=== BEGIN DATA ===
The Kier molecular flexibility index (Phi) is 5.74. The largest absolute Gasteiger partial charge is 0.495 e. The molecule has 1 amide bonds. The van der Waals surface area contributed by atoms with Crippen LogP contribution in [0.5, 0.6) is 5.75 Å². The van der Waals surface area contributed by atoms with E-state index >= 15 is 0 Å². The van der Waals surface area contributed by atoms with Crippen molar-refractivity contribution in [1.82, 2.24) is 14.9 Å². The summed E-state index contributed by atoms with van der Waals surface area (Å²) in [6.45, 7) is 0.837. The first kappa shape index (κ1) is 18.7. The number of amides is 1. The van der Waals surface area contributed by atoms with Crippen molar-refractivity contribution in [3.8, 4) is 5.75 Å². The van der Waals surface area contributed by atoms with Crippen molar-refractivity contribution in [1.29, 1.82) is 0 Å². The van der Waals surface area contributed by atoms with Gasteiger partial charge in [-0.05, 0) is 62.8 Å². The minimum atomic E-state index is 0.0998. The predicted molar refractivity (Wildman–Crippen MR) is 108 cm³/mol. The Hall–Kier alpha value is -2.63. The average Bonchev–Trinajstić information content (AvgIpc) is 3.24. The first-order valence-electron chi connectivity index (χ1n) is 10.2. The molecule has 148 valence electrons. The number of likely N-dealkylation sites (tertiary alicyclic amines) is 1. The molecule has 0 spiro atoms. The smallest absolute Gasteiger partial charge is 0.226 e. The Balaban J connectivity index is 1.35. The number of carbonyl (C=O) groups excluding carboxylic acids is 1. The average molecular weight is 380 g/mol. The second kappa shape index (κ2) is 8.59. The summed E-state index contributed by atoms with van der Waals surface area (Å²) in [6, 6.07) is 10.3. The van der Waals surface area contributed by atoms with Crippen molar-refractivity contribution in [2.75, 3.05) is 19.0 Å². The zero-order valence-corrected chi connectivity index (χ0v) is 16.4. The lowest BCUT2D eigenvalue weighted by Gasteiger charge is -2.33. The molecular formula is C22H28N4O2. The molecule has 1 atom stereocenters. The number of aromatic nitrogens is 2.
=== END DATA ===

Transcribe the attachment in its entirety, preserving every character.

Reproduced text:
The Kier molecular flexibility index (Phi) is 5.74. The largest absolute Gasteiger partial charge is 0.495 e. The molecule has 1 amide bonds. The van der Waals surface area contributed by atoms with Crippen LogP contribution in [0.5, 0.6) is 5.75 Å². The van der Waals surface area contributed by atoms with E-state index >= 15 is 0 Å². The van der Waals surface area contributed by atoms with Crippen molar-refractivity contribution in [1.82, 2.24) is 14.9 Å². The summed E-state index contributed by atoms with van der Waals surface area (Å²) in [6.45, 7) is 0.837. The first kappa shape index (κ1) is 18.7. The number of amides is 1. The van der Waals surface area contributed by atoms with Crippen molar-refractivity contribution in [3.8, 4) is 5.75 Å². The van der Waals surface area contributed by atoms with Crippen molar-refractivity contribution in [1.29, 1.82) is 0 Å². The van der Waals surface area contributed by atoms with Gasteiger partial charge in [-0.05, 0) is 62.8 Å². The minimum atomic E-state index is 0.0998. The predicted molar refractivity (Wildman–Crippen MR) is 108 cm³/mol. The Hall–Kier alpha value is -2.63. The average Bonchev–Trinajstić information content (AvgIpc) is 3.24. The first-order valence-electron chi connectivity index (χ1n) is 10.2. The molecule has 148 valence electrons. The number of likely N-dealkylation sites (tertiary alicyclic amines) is 1. The molecule has 0 spiro atoms. The smallest absolute Gasteiger partial charge is 0.226 e. The Balaban J connectivity index is 1.35. The number of carbonyl (C=O) groups excluding carboxylic acids is 1. The average molecular weight is 380 g/mol. The second kappa shape index (κ2) is 8.59. The summed E-state index contributed by atoms with van der Waals surface area (Å²) in [6, 6.07) is 10.3. The van der Waals surface area contributed by atoms with Crippen molar-refractivity contribution in [2.75, 3.05) is 19.0 Å². The zero-order valence-corrected chi connectivity index (χ0v) is 16.4. The lowest BCUT2D eigenvalue weighted by Gasteiger charge is -2.33. The molecular formula is C22H28N4O2. The molecule has 1 atom stereocenters. The number of aromatic nitrogens is 2.